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OBG updates investors with The Report: Jordan 2015

By JT - Sep 03,2015 - Last updated at Sep 09,2015

Planning and International Cooperation Minister Imad Fakhoury (right) speaks to representatives of Oxford Business Group on Thursday (Photo courtesy of OBG)

AMMAN — Oxford Business Group (OBG) announced in a press statement this week that it will be publishing a wide-ranging interview with Planning and International Cooperation Minister Imad Fakhoury in its forthcoming “The Report: Jordan 2015”, on the country’s economy.

It indicated that the report will contain a detailed, sector-by-sector guide for investors, alongside contributions from leading personalities, including Prime Minister Abdullah Ensour, Finance Minister Umayya Toukan, Jordan Investment Commission President Montaser Oqlah and Central Bank of Jordan Governor Ziad Fariz.

"A raft of reforms that includes new legislation covering investment, tax and public-private partnerships (PPPs) will support Jordan’s bid to galvanise economic growth," Fakhoury told the global publishing, research and consultancy firm. 

According to the statement, Fakhoury said the government was seeking investment for a broad range of projects worth almost $20 billion, in line with its 10-year development plan for the country, Jordan 2025, which was launched in May. 

“Our message to international investors is that despite the regional circumstances, Jordan has succeeded in turning challenges into opportunities,” he said, “and the economy has shown resilience evidenced by the positive momentum in growth and a strong external position.”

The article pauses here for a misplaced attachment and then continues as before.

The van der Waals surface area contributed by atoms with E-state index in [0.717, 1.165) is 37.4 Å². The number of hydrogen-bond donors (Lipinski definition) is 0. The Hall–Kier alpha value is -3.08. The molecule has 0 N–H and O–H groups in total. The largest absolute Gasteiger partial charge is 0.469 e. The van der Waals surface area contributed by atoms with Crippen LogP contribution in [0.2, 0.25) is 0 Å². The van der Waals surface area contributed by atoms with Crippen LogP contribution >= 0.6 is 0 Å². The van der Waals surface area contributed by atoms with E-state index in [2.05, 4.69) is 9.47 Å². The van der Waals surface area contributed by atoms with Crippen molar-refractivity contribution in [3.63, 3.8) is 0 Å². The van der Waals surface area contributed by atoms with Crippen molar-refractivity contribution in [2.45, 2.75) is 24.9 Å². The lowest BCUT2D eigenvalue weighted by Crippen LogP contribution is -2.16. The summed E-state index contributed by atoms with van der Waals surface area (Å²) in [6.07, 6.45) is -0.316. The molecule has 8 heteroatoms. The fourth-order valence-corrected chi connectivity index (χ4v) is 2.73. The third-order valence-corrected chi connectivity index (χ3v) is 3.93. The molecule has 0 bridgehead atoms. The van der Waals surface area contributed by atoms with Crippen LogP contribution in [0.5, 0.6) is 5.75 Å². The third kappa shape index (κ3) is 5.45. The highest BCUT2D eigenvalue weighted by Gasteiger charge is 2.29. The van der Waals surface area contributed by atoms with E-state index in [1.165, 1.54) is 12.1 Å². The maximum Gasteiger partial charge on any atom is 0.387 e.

Fakhoury added that most projects would take the form of PPPs. Areas earmarked for investment, he indicated, included energy, transport, water, infrastructure, urban development, tourism and ICT.

The Syrian refugee crisis in Jordan was another topic given extensive coverage in the interview. Fakhoury described the economic and social impact of the refugee influx as “a fundamental source of concern in the Kingdom”. 

He went on to say that it has  had put a major strain on finances, services, infrastructure and host communities because donor support, which is much appreciated, is neither covering the annual burden nor keeping up with expanding needs.

“Today, the Jordan Response Plan 2015 is only 34 per cent funded,” he added.

 

Even allowing for additional pledges, he warned, two-thirds of the funding needed will not be met. “Given the critical importance of mobilising additional financial resources, all options to support hosting refugees on behalf of the international community should be employed,” Fakhoury told OBG.

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